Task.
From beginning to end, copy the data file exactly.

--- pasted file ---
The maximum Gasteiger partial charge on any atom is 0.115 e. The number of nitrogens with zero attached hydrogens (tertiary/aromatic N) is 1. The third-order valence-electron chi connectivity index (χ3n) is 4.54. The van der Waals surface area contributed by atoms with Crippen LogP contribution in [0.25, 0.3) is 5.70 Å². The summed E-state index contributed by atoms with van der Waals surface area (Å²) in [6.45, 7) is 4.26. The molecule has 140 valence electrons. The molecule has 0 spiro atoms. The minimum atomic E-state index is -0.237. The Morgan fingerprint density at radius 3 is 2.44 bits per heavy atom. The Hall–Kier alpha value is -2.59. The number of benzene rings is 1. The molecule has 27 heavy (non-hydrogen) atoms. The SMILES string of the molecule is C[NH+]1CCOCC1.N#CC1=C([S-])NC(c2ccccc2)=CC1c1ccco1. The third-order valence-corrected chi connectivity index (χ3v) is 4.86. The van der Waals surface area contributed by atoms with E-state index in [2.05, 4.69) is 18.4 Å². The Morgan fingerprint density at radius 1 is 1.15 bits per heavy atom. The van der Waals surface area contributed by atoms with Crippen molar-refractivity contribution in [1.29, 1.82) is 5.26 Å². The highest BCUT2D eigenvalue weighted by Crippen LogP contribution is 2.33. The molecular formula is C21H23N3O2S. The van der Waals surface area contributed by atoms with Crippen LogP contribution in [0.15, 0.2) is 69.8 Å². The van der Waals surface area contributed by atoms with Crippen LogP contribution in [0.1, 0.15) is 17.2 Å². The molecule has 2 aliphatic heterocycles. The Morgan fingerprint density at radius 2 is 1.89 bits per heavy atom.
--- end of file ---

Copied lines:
The maximum Gasteiger partial charge on any atom is 0.115 e. The number of nitrogens with zero attached hydrogens (tertiary/aromatic N) is 1. The third-order valence-electron chi connectivity index (χ3n) is 4.54. The van der Waals surface area contributed by atoms with Crippen LogP contribution in [0.25, 0.3) is 5.70 Å². The summed E-state index contributed by atoms with van der Waals surface area (Å²) in [6.45, 7) is 4.26. The molecule has 140 valence electrons. The molecule has 0 spiro atoms. The minimum atomic E-state index is -0.237. The Morgan fingerprint density at radius 3 is 2.44 bits per heavy atom. The Hall–Kier alpha value is -2.59. The number of benzene rings is 1. The molecule has 27 heavy (non-hydrogen) atoms. The SMILES string of the molecule is C[NH+]1CCOCC1.N#CC1=C([S-])NC(c2ccccc2)=CC1c1ccco1. The third-order valence-corrected chi connectivity index (χ3v) is 4.86. The van der Waals surface area contributed by atoms with E-state index in [2.05, 4.69) is 18.4 Å². The Morgan fingerprint density at radius 1 is 1.15 bits per heavy atom. The van der Waals surface area contributed by atoms with Crippen molar-refractivity contribution in [1.29, 1.82) is 5.26 Å². The highest BCUT2D eigenvalue weighted by Crippen LogP contribution is 2.33. The molecular formula is C21H23N3O2S. The van der Waals surface area contributed by atoms with Crippen LogP contribution in [0.15, 0.2) is 69.8 Å². The van der Waals surface area contributed by atoms with Crippen LogP contribution in [0.1, 0.15) is 17.2 Å². The molecule has 2 aliphatic heterocycles. The Morgan fingerprint density at radius 2 is 1.89 bits per heavy atom.